This is a really strong example of an 1873 saddle ring carbine with lots of original finish. This carbine was made is in the 395,000 serial range built in the year 1891. By nearly all appearances, its a plain ordinary 1873 SRC in 44-40 with a 20" round barrel, full magazine, carbine buttplate w/trapdoor, saddle ring, and carbine style ladder rear sight. The one difference this carbine has is the stepped receiver. This was usually reserved for 73's in 32-20, 38-40, 22 rimfire, short rifles, and trapper carbines. Well, that's what the Madis book tells us but after collecting carbines for over 20 years, I have seen a number of these standard carbines with stepped frames...always within the same serial ranges...too many to be a fluke. There are two very distinct serial number ranges you will find stepped receivers on standard carbines....the first one is in the year 1891....during which you will occasionally find carbines with stepped receivers in the 360,000 range up through the 390,000 serial ranges. In the past 2 months I have have found two of these carbines...one just sold in the 394,000 range while this one is in the 395,000 range....interestingly enough, both have factory taps in the upper tang for a tang sight...also unusual for a carbine. The second range you find the stepped receivers is in the high 600,000 to 720,000 range right at the end of production. I haven't the slightest idea why Winchester did this...perhaps they ran out of .44 Caliber frames as there is at least one sizable musket contract in the 370,000 range and could have depleted the non-stepped .44 Cal frames...late production was mostly a parts clean up situation where these frames could have been used. Your guess is as good as mine. I do know categorically that these carbines do exist and they are completely correct.....a bit of a lost chapter in Winchester folklore and something you won't find in a book. I've seen or owned probably a dozen examples in the past 20 years of collecting...all are within this serial range. In fact, if you look in Flayderman's Guide to Antique guns, you will notice the photograph of mint condition very late example of a 73 src that I'm almost certain is a 44-40 with a stepped frame and yes...yes...those are gumwood (this one is walnut) stocks in the photograph on Page 267 of Flaydermans 8th Edition....another little known variation of super late 73 src's. So there you have it, the poster child for probably the world's most perfect 73 src in Flayderman's has a stepped frame too! In fact, I saw one that was almost as good, nearly mint, at the Las Vegas show in January with a stepped receiver in the 719,000 w/gumwood priced just under $20K. That's a lot of $$$ but it was NICE! This carbine is by no means minty nor is this variation something I consider rare or more valuable, just an interesting variation that you probably will never read about in a book.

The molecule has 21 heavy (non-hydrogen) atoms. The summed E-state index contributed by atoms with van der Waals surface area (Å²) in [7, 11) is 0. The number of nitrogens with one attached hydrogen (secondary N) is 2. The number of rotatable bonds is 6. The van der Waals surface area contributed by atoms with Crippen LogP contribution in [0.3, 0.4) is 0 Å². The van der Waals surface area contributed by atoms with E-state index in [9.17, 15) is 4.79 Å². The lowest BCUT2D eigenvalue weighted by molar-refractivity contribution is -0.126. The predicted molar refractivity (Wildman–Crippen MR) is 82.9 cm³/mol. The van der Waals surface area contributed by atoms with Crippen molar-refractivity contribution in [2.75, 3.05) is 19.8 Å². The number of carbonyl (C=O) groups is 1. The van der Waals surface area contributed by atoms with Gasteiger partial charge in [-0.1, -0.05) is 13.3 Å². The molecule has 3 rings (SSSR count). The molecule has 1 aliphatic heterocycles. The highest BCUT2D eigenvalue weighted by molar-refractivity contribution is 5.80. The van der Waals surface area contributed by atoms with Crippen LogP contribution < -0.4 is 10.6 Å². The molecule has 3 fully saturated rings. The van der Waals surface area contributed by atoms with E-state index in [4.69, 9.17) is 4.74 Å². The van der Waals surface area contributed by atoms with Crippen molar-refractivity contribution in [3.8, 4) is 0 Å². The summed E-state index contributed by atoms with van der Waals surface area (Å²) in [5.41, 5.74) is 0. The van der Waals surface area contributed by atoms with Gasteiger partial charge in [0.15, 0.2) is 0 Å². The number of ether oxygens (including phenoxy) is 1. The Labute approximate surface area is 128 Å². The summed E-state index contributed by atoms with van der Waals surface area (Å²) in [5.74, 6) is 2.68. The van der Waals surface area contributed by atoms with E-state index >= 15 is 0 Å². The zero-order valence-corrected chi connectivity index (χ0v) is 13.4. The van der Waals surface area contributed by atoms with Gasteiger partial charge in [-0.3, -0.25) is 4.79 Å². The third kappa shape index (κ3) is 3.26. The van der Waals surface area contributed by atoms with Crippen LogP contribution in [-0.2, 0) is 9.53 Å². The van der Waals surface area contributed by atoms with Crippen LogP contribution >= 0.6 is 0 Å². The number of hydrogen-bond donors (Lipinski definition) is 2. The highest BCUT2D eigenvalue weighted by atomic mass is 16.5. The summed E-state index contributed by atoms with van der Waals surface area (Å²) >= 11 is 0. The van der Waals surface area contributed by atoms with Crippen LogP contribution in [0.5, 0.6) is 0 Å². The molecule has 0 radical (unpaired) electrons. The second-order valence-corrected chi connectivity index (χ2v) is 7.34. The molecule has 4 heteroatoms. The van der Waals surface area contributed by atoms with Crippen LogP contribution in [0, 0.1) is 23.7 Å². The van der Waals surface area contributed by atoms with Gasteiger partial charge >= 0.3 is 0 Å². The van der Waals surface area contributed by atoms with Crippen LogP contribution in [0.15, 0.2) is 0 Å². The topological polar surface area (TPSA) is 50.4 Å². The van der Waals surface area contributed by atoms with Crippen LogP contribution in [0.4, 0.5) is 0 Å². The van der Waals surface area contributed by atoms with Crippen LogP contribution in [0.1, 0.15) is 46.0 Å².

Back to this gun. For the amount of original blue that's remaining on this gun, this is really a great deal for a Winchester collector. In today's market, you're going to have trouble finding this much blue on a carbine in this price range. Most of these carbines got used up and thrown away...they were utility guns and made to be carried on horseback and received rough treatment in tough climates. They were ideal for use by lawmen, outlaws, and cowboys in the 19th century but in truth, these were used throughout the World and not just the American West. Bottom line is that its hard to find a 73 carbine with much condition left....this is exceptionally nice for a carbine.
Overall, its in NRA Antique Fine to Fine Plus condition. The receiver retains 60% thin original blue that is mixing with patina with a nice shadow worn through the finish from the saddle ring....a must on a Winchester 73 or 1892 carbine. The blue is stronger behind the sideplates and around the saddle ring...that gets thinner on the sideplates but still lots there...and then gets mostly brown in front of the sideplates with specks of original blue mixing throughout....nice blue on the lower tang and trigger areas.. The hammer retains 60% original case colors, with just traces on the lever having mostly turned to a brown patina. Traces of fire blue on the loading port. The barrel and magazine tube have about 50% original blue that is plumming but still clearly discernable as blue...not brown. The areas of barrel blue are particularly strong around the sights, around the caliber marking, around the bands, and along the lower half of the barrel next to the magazine tube...the tube has blue mostly on the top half below the barrel. The wood is just fantastic for a carbine....completely untouched, never cleaned, great wood to metal fit with the wood still swelling up slightly over the wood just like it did when it left the factory. There are still good traces of original case colors on the top toe of the buttplate. Buttplate has the trapdoor for the 3 piece cleaning rods which are no longer there. The bore on this carbine is not the best...I would only call it Fair....scattered pitting throughout.... fairly typical of a gun from this era in which cartridges were loaded with black powder and corrosive priming. Another common occurence, especially on carbines are rings and bulges caused by obstructions in the bore....fortunately, this carbine has a good straight bore with no rings or bulges. The action is still quite good and works quite well. If you're tired of looking at tired carbines, you will not be disappointed with this one.